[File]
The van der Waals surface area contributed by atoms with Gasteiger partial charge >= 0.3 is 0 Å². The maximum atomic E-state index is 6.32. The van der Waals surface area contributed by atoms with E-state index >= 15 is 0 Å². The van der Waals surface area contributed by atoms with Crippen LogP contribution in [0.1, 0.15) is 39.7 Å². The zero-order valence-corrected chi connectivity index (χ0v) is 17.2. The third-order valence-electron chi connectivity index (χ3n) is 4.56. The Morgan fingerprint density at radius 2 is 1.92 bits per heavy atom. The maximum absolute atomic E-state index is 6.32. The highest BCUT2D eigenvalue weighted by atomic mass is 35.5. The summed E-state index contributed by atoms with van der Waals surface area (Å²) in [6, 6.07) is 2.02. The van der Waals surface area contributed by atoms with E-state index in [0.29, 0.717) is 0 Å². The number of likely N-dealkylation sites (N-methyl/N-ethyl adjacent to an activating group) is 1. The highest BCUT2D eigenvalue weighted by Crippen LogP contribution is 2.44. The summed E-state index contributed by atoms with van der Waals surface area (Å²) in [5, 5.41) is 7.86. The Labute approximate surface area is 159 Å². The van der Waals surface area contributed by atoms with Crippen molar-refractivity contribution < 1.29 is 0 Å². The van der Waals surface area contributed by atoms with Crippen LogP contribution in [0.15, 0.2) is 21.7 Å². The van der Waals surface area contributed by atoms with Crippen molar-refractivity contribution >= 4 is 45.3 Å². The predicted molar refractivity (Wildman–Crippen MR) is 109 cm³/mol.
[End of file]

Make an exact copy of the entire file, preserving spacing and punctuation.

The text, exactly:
The van der Waals surface area contributed by atoms with Gasteiger partial charge >= 0.3 is 0 Å². The maximum atomic E-state index is 6.32. The van der Waals surface area contributed by atoms with E-state index >= 15 is 0 Å². The van der Waals surface area contributed by atoms with Crippen LogP contribution in [0.1, 0.15) is 39.7 Å². The zero-order valence-corrected chi connectivity index (χ0v) is 17.2. The third-order valence-electron chi connectivity index (χ3n) is 4.56. The Morgan fingerprint density at radius 2 is 1.92 bits per heavy atom. The maximum absolute atomic E-state index is 6.32. The highest BCUT2D eigenvalue weighted by atomic mass is 35.5. The summed E-state index contributed by atoms with van der Waals surface area (Å²) in [6, 6.07) is 2.02. The van der Waals surface area contributed by atoms with E-state index in [0.29, 0.717) is 0 Å². The number of likely N-dealkylation sites (N-methyl/N-ethyl adjacent to an activating group) is 1. The highest BCUT2D eigenvalue weighted by Crippen LogP contribution is 2.44. The summed E-state index contributed by atoms with van der Waals surface area (Å²) in [5, 5.41) is 7.86. The Labute approximate surface area is 159 Å². The van der Waals surface area contributed by atoms with Crippen molar-refractivity contribution < 1.29 is 0 Å². The van der Waals surface area contributed by atoms with Crippen LogP contribution in [0.15, 0.2) is 21.7 Å². The van der Waals surface area contributed by atoms with Crippen molar-refractivity contribution >= 4 is 45.3 Å². The predicted molar refractivity (Wildman–Crippen MR) is 109 cm³/mol.